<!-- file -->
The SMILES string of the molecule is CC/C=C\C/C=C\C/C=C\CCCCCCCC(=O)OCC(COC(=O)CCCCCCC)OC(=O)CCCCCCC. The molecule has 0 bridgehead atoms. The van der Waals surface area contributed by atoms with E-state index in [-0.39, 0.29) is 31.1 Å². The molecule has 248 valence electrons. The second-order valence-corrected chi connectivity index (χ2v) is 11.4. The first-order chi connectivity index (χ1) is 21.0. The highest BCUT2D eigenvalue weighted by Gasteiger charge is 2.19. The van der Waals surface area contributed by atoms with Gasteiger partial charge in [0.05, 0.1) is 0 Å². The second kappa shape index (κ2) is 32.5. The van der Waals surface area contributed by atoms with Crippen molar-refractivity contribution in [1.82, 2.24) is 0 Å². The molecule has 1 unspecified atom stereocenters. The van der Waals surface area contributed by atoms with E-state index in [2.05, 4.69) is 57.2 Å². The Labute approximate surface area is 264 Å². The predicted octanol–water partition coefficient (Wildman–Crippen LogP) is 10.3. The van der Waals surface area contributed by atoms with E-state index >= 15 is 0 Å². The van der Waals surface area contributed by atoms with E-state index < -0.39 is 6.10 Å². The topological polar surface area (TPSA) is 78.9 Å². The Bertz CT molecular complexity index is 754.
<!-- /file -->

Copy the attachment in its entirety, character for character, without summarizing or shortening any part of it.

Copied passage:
The SMILES string of the molecule is CC/C=C\C/C=C\C/C=C\CCCCCCCC(=O)OCC(COC(=O)CCCCCCC)OC(=O)CCCCCCC. The molecule has 0 bridgehead atoms. The van der Waals surface area contributed by atoms with E-state index in [-0.39, 0.29) is 31.1 Å². The molecule has 248 valence electrons. The second-order valence-corrected chi connectivity index (χ2v) is 11.4. The first-order chi connectivity index (χ1) is 21.0. The highest BCUT2D eigenvalue weighted by Gasteiger charge is 2.19. The van der Waals surface area contributed by atoms with Gasteiger partial charge in [0.05, 0.1) is 0 Å². The second kappa shape index (κ2) is 32.5. The van der Waals surface area contributed by atoms with Crippen molar-refractivity contribution in [1.82, 2.24) is 0 Å². The molecule has 1 unspecified atom stereocenters. The van der Waals surface area contributed by atoms with E-state index in [2.05, 4.69) is 57.2 Å². The Labute approximate surface area is 264 Å². The predicted octanol–water partition coefficient (Wildman–Crippen LogP) is 10.3. The van der Waals surface area contributed by atoms with E-state index >= 15 is 0 Å². The van der Waals surface area contributed by atoms with E-state index < -0.39 is 6.10 Å². The topological polar surface area (TPSA) is 78.9 Å². The Bertz CT molecular complexity index is 754.